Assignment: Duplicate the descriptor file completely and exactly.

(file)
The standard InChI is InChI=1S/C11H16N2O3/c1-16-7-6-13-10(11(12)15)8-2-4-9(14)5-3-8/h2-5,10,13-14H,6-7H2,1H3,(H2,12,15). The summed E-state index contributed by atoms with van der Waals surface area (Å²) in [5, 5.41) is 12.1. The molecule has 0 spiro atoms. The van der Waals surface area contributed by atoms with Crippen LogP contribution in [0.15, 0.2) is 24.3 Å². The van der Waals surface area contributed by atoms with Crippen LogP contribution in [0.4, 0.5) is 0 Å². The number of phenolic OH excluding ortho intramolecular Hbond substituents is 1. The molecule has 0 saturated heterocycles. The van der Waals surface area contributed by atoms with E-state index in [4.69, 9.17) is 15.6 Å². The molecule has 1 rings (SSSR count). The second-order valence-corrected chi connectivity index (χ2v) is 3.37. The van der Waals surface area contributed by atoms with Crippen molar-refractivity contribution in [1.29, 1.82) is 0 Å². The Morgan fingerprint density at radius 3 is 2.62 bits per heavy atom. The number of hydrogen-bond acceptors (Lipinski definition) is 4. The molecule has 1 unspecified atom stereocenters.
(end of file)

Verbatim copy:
The standard InChI is InChI=1S/C11H16N2O3/c1-16-7-6-13-10(11(12)15)8-2-4-9(14)5-3-8/h2-5,10,13-14H,6-7H2,1H3,(H2,12,15). The summed E-state index contributed by atoms with van der Waals surface area (Å²) in [5, 5.41) is 12.1. The molecule has 0 spiro atoms. The van der Waals surface area contributed by atoms with Crippen LogP contribution in [0.15, 0.2) is 24.3 Å². The van der Waals surface area contributed by atoms with Crippen LogP contribution in [0.4, 0.5) is 0 Å². The number of phenolic OH excluding ortho intramolecular Hbond substituents is 1. The molecule has 0 saturated heterocycles. The van der Waals surface area contributed by atoms with E-state index in [4.69, 9.17) is 15.6 Å². The molecule has 1 rings (SSSR count). The second-order valence-corrected chi connectivity index (χ2v) is 3.37. The van der Waals surface area contributed by atoms with Crippen molar-refractivity contribution in [1.29, 1.82) is 0 Å². The Morgan fingerprint density at radius 3 is 2.62 bits per heavy atom. The number of hydrogen-bond acceptors (Lipinski definition) is 4. The molecule has 1 unspecified atom stereocenters.